14 comments

Drama Fantasy

The view through the window wall at the study's rear is something sublime, something suffocating. There are two grown, well-educated men in the room, and neither can bear to look through the flaring glass for more than a few moments. In much the same way, they cannot bear to look at each other. Their gazes tend toward, and soften over, the intricately patterned maroon carpet beneath their feet. 


“Kafkaesque is the word,” says the younger man.


“I’d say Lovecraftian,” offers the elder.


“Oh, you know what? Do you remember the rightmost panel of Bosch’s Garden of Earthly Delights?


A squinting glance through the glass. “Quite.”


“Yes, quite.”


Felt is the presence of another man, an ancient man, an oil man. He is a pair of lifeless black eyes bulging from a flat face etched with lines, immortalized in muted color and confined by a spotless, ornate golden frame. The word for him is severe, and it’s nearly as apt in death as it was in life. 


The windowpane flashes overwhelming white for an instant. As it fades once more into an orange haze, the old house groans. Ice cubes rattle inside the pair of crystalline glasses which flank the empty bottle of whiskey on the elder’s desk. The cubans have yet to be sparked, but the aroma of smoke is overwhelming.


“There’s something I want to say to you, son, but I can’t seem to find the words.”


“I’m sure you’ll find them. There’s still time.”


“I’m afraid there isn’t. Not really.”


“So our chances of survival are slim. Don't you think we ought to hold out hope?”


“Not according to any astrophysicist worth his salt.”


“Surely things could have changed since Friday’s forecast?”


“Surely. However, the fact that there hasn’t been a forecast since Friday is not-so-good an omen.”


“Quite.”


“Yes, quite.”


“Say, how about we set up a game of chess?”


“Yes - alright, Junior. Let’s do.”


Father and son approach a small table topped with a slick lacquered chess board. They shift the uncomfortably fashionable chairs ninety degrees, setting the game parallel to the window and ensuring that neither player’s focus will be too much disrupted by the spectacle outside. As they place fine pieces of ebony and ivory in their proper squares, Junior is reminded of his first lessons with father.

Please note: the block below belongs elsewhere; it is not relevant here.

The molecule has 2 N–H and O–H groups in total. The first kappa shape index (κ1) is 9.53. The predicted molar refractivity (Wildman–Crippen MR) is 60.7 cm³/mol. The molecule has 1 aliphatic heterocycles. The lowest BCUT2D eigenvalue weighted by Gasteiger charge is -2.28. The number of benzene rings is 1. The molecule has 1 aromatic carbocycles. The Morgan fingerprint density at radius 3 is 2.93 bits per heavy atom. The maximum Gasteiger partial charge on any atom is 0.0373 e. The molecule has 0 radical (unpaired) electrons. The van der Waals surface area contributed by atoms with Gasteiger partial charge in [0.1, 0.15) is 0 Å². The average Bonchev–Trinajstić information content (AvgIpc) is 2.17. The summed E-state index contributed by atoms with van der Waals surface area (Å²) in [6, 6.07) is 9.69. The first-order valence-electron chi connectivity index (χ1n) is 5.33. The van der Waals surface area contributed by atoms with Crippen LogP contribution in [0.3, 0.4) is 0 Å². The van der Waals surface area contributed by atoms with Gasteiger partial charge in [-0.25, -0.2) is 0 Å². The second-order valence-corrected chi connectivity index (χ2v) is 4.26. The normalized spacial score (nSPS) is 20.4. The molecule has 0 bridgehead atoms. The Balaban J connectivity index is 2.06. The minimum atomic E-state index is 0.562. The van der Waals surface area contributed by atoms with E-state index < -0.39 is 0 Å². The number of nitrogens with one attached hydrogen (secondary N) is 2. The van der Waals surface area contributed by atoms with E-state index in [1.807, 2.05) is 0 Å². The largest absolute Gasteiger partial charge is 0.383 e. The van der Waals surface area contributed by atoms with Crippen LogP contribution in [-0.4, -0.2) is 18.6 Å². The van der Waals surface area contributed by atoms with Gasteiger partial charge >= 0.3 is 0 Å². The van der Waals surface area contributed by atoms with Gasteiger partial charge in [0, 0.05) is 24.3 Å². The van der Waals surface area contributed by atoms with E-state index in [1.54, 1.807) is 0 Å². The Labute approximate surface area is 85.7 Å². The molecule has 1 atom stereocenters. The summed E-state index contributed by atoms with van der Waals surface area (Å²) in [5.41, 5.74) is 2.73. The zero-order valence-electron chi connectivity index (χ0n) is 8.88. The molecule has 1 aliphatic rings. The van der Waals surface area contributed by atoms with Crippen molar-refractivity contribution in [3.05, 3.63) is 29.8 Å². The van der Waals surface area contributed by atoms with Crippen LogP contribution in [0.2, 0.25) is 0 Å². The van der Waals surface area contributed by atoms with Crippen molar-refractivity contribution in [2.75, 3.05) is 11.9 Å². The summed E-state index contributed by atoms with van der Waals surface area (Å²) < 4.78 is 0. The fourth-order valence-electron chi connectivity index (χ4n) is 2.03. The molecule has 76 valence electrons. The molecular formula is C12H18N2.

This is first and foremost a test of wit. 


As Junior learned it, chess is a beautiful and historic game defined by mounting tension, rational response, and mutually assured destruction. In a game between masters, each move logically preempts not just the next move, but a long series of expected responses. How, then, is there such variation in the ultimate arrangement of the board? It has been argued that the unique features of a given match often result from a complex coalescence of player psychology.


Look sharp. Yield the central files, yield the game.


Junior makes the first move, advancing his ivory king pawn two squares. Senior develops an ebony knight, threatening the advanced pawn. They move instinctively, automatically. Throats clear, pieces clack on the board, eyes dart through potential lines of attack. The game clock is set, but its comforting tick cannot be heard over the howling Hellscape outside. Either way, time is running out.  


Openings are small talk, forgone conclusions. A smile and nod while you prepare your attack in silence.


Junior sets up well, eyeing a strong diagonal. “I know you usually like it quiet, but, ah, circumstances being what they are, should we talk?”


“What for?”


“As you said, this may be our last opportunity.”


“True enough. What I mean is, is there something specific you want to talk about?”


“I want to talk about Mother.”


“In that case, I think we’d better just play.”


“Why won’t you talk about her?”


“Because if it’s all the same to you, I’d rather not spend my last moments in misery.”


“No, come on. I don’t mean right now, I mean ever.”


“Blunder.”


Junior’s heart sinks, and his focus returns to the game. His light square bishop is hanging. In an average game, this is a small loss, but against his father, such imperfections are unacceptable. As the bishop is taken, there are beads of sweat forming on Junior’s brow and upper lip, signs of weakness. A little prayer that father won’t notice.